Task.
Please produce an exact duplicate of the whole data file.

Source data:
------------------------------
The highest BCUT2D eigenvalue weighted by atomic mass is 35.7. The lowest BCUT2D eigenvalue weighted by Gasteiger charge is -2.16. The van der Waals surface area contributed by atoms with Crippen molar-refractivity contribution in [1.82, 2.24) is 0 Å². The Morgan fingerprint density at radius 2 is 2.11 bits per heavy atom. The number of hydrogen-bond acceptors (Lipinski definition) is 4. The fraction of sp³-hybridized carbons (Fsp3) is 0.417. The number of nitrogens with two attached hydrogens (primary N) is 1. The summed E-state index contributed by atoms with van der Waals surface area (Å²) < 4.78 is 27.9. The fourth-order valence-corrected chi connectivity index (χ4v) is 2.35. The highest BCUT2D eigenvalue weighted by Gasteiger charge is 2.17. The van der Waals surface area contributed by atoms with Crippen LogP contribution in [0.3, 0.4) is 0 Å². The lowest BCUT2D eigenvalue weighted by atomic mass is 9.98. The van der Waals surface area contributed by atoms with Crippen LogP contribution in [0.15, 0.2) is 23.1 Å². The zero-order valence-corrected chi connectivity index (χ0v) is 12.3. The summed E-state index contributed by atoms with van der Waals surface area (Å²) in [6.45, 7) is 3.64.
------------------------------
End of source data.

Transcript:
The highest BCUT2D eigenvalue weighted by atomic mass is 35.7. The lowest BCUT2D eigenvalue weighted by Gasteiger charge is -2.16. The van der Waals surface area contributed by atoms with Crippen molar-refractivity contribution in [1.82, 2.24) is 0 Å². The Morgan fingerprint density at radius 2 is 2.11 bits per heavy atom. The number of hydrogen-bond acceptors (Lipinski definition) is 4. The fraction of sp³-hybridized carbons (Fsp3) is 0.417. The number of nitrogens with two attached hydrogens (primary N) is 1. The summed E-state index contributed by atoms with van der Waals surface area (Å²) < 4.78 is 27.9. The fourth-order valence-corrected chi connectivity index (χ4v) is 2.35. The highest BCUT2D eigenvalue weighted by Gasteiger charge is 2.17. The van der Waals surface area contributed by atoms with Crippen LogP contribution in [0.3, 0.4) is 0 Å². The lowest BCUT2D eigenvalue weighted by atomic mass is 9.98. The van der Waals surface area contributed by atoms with Crippen LogP contribution in [0.15, 0.2) is 23.1 Å². The zero-order valence-corrected chi connectivity index (χ0v) is 12.3. The summed E-state index contributed by atoms with van der Waals surface area (Å²) in [6.45, 7) is 3.64.